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Published in Print: November 2, 2005, as Focus on ‘Basic’ Achievement Level on NAEP Stirs Concern

Focus on ‘Basic’ Achievement Level on NAEP Stirs Concern

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When the federal government released the 2005 results last month for “the nation’s report card,” a few observers detected some subtle changes in the way the scores were presented—changes they say could lead to lower expectations all around for the level of performance considered good enough on the tests.

The National Assessment of Educational Progress, a testing program mandated by Congress in 1969 to periodically take the national pulse on student achievement, sets three achievement levels against which student test scores are measured. From lowest to highest, they are basic, proficient, and advanced.

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Reports on the results usually include a chart showing how states have fared over time on the percentages of students who reach or exceed the proficient level. That is the level that the National Assessment Governing Board, the board that sets policy for NAEP, describes as representing “solid academic performance for each grade assessed.”

But this year, in both the reading and the mathematics reports released last month, the charts showing state-by-state trends focused on results for just the basic level, which denotes what NAGB regards as “partial mastery” of the skills students should acquire at particular grade levels.

The reports also omit some of the customary language that had been used in previous reports to flag “proficient” as the target for which states should be shooting.

“It’s a subtle shift that could indicate a shift at NAGB or at the [U.S. Department of Education] to focus on basic rather than proficiency,” said Michael J. Petrilli, the vice president for national programs and policy at the Washington-based Thomas B. Fordham Foundation. “It’s important to remind everyone that the goal is proficient.”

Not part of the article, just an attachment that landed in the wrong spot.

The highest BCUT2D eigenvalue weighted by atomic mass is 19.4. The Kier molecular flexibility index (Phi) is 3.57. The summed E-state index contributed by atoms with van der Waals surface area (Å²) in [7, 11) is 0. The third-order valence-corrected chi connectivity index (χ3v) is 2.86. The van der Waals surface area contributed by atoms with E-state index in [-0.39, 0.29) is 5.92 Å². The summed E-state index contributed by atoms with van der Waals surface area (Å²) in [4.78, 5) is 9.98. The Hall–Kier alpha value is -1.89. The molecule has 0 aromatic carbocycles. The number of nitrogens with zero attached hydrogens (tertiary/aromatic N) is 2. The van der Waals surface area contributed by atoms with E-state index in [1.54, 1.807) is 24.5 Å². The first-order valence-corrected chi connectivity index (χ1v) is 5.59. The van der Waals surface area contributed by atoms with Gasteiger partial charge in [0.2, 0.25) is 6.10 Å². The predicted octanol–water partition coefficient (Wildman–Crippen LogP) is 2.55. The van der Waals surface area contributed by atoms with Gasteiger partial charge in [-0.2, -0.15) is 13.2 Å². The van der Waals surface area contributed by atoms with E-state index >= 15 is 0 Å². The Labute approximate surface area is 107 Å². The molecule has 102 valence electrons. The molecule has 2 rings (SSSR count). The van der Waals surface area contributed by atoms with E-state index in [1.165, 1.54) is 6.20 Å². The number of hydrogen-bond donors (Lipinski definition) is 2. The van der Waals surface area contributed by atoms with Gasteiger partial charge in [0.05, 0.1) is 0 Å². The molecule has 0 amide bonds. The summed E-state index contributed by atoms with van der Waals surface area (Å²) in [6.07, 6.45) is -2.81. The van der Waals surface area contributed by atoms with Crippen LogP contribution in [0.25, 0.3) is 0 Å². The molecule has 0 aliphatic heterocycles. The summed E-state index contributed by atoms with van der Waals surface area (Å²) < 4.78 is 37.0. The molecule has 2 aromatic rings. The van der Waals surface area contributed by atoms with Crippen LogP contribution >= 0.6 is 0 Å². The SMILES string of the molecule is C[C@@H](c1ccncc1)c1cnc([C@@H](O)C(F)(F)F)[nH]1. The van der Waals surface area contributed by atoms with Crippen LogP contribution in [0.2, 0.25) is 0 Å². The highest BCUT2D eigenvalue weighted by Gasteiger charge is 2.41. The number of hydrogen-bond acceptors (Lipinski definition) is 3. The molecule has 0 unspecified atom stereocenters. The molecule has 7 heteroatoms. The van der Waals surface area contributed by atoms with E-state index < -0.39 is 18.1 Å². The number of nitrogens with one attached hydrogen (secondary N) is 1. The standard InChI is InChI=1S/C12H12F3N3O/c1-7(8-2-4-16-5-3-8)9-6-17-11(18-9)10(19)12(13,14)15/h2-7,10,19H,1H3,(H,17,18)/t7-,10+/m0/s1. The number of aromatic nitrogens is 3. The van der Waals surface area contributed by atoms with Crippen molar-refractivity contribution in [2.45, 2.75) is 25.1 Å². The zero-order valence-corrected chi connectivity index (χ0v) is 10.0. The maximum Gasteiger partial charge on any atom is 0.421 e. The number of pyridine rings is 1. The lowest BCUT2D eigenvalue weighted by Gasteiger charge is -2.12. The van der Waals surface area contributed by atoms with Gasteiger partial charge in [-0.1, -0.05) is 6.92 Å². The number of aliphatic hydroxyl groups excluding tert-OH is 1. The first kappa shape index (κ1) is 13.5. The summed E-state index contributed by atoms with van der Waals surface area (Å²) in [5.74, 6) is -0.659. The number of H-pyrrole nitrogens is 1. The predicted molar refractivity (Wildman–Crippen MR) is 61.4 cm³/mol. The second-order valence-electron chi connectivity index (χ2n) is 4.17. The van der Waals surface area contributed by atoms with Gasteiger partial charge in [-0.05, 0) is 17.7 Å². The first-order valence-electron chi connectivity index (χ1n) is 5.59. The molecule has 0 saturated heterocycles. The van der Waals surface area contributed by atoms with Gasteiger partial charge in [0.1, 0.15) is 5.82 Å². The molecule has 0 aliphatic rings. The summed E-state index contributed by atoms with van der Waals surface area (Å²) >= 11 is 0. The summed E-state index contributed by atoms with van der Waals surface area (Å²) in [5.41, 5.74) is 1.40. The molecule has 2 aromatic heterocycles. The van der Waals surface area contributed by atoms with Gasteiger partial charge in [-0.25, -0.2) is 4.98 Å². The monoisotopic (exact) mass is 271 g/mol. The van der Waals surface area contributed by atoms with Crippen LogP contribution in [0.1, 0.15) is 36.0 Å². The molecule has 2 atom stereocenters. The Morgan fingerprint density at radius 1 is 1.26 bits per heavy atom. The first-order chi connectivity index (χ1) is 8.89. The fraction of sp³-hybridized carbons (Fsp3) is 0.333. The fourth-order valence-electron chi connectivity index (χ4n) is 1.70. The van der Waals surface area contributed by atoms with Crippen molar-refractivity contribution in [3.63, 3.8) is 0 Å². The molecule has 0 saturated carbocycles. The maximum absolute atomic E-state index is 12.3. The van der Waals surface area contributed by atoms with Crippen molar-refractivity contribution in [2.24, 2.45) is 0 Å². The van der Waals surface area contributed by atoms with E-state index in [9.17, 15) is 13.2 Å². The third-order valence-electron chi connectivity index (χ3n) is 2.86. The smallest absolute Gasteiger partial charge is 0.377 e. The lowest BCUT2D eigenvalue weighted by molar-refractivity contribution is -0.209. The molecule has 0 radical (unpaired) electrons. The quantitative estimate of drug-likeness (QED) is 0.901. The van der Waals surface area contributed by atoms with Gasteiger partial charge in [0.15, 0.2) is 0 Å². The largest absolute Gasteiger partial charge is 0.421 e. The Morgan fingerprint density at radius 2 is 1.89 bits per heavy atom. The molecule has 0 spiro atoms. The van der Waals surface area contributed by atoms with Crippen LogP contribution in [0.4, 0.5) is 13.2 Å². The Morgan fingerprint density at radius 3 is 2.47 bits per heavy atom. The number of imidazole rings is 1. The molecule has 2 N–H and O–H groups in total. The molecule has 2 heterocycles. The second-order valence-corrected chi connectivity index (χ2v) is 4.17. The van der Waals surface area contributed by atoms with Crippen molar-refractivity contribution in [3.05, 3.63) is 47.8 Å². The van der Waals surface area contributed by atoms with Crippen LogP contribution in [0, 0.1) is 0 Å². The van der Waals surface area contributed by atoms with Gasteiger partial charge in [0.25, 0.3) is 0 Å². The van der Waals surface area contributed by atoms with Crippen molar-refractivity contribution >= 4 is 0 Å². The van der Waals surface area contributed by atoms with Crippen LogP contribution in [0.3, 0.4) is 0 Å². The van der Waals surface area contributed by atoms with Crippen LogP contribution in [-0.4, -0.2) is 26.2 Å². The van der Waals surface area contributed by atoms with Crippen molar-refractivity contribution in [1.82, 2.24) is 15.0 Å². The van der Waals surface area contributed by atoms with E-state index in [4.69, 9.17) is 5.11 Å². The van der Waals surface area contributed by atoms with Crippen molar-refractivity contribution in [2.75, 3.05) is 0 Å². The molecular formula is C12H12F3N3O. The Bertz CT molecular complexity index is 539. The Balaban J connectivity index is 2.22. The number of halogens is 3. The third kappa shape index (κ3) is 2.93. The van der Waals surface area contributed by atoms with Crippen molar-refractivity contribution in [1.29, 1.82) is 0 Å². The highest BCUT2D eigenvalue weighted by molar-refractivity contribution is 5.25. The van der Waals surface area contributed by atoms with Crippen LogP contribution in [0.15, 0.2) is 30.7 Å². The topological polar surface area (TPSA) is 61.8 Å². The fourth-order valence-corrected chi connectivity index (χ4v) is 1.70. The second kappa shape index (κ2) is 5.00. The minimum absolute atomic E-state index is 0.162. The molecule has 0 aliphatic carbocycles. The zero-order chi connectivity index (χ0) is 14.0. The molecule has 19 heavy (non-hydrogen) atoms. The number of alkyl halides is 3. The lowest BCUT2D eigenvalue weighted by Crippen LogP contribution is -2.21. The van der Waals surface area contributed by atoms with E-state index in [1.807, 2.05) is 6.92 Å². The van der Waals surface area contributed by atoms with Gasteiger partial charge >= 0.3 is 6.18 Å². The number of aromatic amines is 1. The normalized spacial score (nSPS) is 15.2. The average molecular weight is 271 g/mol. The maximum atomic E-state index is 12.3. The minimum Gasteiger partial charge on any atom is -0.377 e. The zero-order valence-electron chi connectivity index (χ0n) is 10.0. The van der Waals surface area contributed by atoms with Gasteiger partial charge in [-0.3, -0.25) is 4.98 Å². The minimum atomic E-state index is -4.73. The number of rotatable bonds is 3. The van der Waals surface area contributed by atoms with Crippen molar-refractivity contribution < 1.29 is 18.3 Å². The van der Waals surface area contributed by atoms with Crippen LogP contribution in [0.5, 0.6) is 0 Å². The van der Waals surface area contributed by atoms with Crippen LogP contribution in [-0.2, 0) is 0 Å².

Mismatch With States

Governing-board officials contacted last week insisted that the board had no plans to lower the performance bar for the tests and that proficient was still the desired achievement goal. But, board officials said, there was a deliberate attempt this year to draw more attention to the basic-level results.

“If we don’t also show basic along with proficient, you’re not going to have a good read on whether or not every state is moving upward with regard to bottom-performing students,” Charles E. Smith, the board’s executive director, said in an interview.

“We’re trying to draw attention to basic as an achievement level with some value,” John H. Stevens, the chairman of the board’s reporting and dissemination committee, said in an interview. “We think it’s been devalued and even interpreted as, perhaps, failing in the past.”

The problem, Mr. Petrilli and other education policy experts said, is that the changes come as state exams are painting a different picture of educational progress than NAEP’s proficient-level results indicate.

For example, in New York state, which fared well on the national tests, only 34 percent of 4th graders reached proficient or higher levels in reading. That’s just under half the percentage of 4th graders who passed the state’s own reading exams this year. The passing rate for that test was 70 percent—identical to the percentage of students who met or exceeded the basic standard on the national reading exam.

But basic is not the same as proficient, Diane Ravitch, a member of the national governing board from 1997 to 2004, wrote in a commentary published Oct. 26 in the New York Daily News on New York state’s test results. “Congress intended that the NAEP serve as a reality check on the state tests,” Ms. Ravitch, a research professor of education at New York University said in the piece. “Most states have standards far lower than those of NAEP.”

That’s why it’s all the more important, said Mr. Petrilli, who until recently served in the Education Department, for federal officials to send the right signals. “If NAGB or NAEP isn’t going to stand up for high standards,” he said, “it doesn’t appear that anyone else is going to.”

Vol. 25, Issue 10, Page 14

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